Columbia administrators, including President Lee C. Bollinger, are deliberating on increasing student enrollment in CC and SEAS. The undergraduate student body has not been informed nor asked for input regarding these considerations.
“I personally do not know anybody who is 100% happy with the direction [Bollinger] is taking the University,” said a faculty member, who chose to remain anonymous, in conversation with Bwog.
Under the guidance of President Bollinger, Columbia administrators are considering expanding the undergraduate populations in Columbia College (CC) and the School of Engineering (SEAS).
The University planned to expand the undergraduate population in 2009 following three years of deliberation, but all 2006 through 2009 student body presidents for CC, SEAS, and GS were included in the Membership of the Task Force on Undergraduate Education, ensuring that student voices were considered. Columbia’s current student body has not been notified by the administration that the current discussions are underway.
These discussions have been held in private Zoom meetings since February 2021. The minutes taken during these meetings were not made available to the public; however, the dates of these meetings can be viewed on an Arts & Sciences Faculty webpage. Bwog retrieved the meeting minutes from an anonymous source with knowledge of the meetings.
This possible expansion of Columbia’s undergraduate enrollment raises questions of transparency and preparation regarding the administration. In a 2012 discussion with Bwog, Dean James Valentini expressed support for including student voices in important University matters. But students have been excluded from expansion discussions, and only a few faculty have been included in them.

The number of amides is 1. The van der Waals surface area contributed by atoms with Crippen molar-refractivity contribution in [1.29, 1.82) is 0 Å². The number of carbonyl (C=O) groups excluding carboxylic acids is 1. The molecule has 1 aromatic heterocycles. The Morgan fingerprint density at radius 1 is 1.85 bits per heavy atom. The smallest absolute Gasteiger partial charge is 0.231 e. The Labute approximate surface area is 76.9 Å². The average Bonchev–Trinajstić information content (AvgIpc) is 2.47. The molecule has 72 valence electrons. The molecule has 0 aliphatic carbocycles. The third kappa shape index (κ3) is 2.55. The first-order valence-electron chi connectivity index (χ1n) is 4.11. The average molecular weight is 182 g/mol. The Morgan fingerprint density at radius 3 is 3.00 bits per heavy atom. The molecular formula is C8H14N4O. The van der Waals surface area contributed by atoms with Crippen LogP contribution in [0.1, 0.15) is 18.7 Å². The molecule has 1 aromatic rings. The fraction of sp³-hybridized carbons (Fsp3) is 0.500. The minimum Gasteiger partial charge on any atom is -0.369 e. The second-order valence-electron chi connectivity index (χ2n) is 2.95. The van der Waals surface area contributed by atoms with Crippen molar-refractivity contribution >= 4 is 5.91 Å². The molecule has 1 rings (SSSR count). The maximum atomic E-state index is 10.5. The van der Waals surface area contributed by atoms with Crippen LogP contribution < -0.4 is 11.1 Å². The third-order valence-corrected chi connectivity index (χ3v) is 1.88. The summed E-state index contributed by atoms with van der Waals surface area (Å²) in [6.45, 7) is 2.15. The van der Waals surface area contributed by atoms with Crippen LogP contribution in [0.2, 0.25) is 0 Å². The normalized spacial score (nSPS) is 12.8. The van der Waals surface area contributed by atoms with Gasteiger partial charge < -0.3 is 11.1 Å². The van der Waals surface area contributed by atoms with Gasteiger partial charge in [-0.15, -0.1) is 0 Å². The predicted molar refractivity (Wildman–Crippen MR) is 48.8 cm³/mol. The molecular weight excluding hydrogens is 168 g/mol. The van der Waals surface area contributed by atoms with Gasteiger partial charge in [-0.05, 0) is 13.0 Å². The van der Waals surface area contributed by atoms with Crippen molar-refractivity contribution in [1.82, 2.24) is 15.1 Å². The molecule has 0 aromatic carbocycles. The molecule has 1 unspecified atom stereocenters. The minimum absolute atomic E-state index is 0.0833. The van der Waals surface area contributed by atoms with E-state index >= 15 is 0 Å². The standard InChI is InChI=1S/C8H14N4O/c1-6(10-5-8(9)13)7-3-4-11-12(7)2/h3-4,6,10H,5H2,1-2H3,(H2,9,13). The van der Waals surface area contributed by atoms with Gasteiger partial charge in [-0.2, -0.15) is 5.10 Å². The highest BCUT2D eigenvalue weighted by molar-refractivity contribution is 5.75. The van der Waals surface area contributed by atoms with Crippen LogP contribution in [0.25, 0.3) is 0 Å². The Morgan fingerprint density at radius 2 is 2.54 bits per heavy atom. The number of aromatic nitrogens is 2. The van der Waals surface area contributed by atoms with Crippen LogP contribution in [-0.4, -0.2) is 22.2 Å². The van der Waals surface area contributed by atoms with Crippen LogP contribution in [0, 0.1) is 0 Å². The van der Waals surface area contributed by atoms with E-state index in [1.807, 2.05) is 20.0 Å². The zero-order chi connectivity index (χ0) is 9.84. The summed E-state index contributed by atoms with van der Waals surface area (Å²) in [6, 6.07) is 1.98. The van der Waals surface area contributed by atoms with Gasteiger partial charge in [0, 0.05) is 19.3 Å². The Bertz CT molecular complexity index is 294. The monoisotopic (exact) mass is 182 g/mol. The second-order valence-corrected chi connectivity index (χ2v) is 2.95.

Expansion by even a small percentage would have implications for the quality of housing, academics, and student life, yet the administration has not committed to obtaining new buildings or professors in these discussions if this expansion were to come to fruition.
The Current Expansion Discussion
Recent discussions of expansion began on February 16, 2021, when Interim Provost Ira Katznelson emailed the Department Chairs of the Faculties of Arts and Sciences and of Engineering, and copied the Executive Vice President (EVP) for Arts and Sciences Amy Hungerford, SEAS Dean and Incoming Provost Mary Boyce, GS Dean Lisa Rosen-Metsch, and CC Dean James Valentini. The email, obtained by Bwog, announced the creation of a study group “concerning potential undergraduate enrollment expansion in Columbia College and Columbia Engineering.” In the email, Katznelson outlined the goal of the study group: to research the potential effects of undergraduate student population expansion.
Katznelson also explained that the CC and SEAS applicant pools have produced a greater number of prospective students in recent years, and therefore Columbia wants to “expand [their] mission to educate the next generation of leaders,” increasing access to an elite higher education. Katznelson announced that EVP Hungerford would spearhead the study.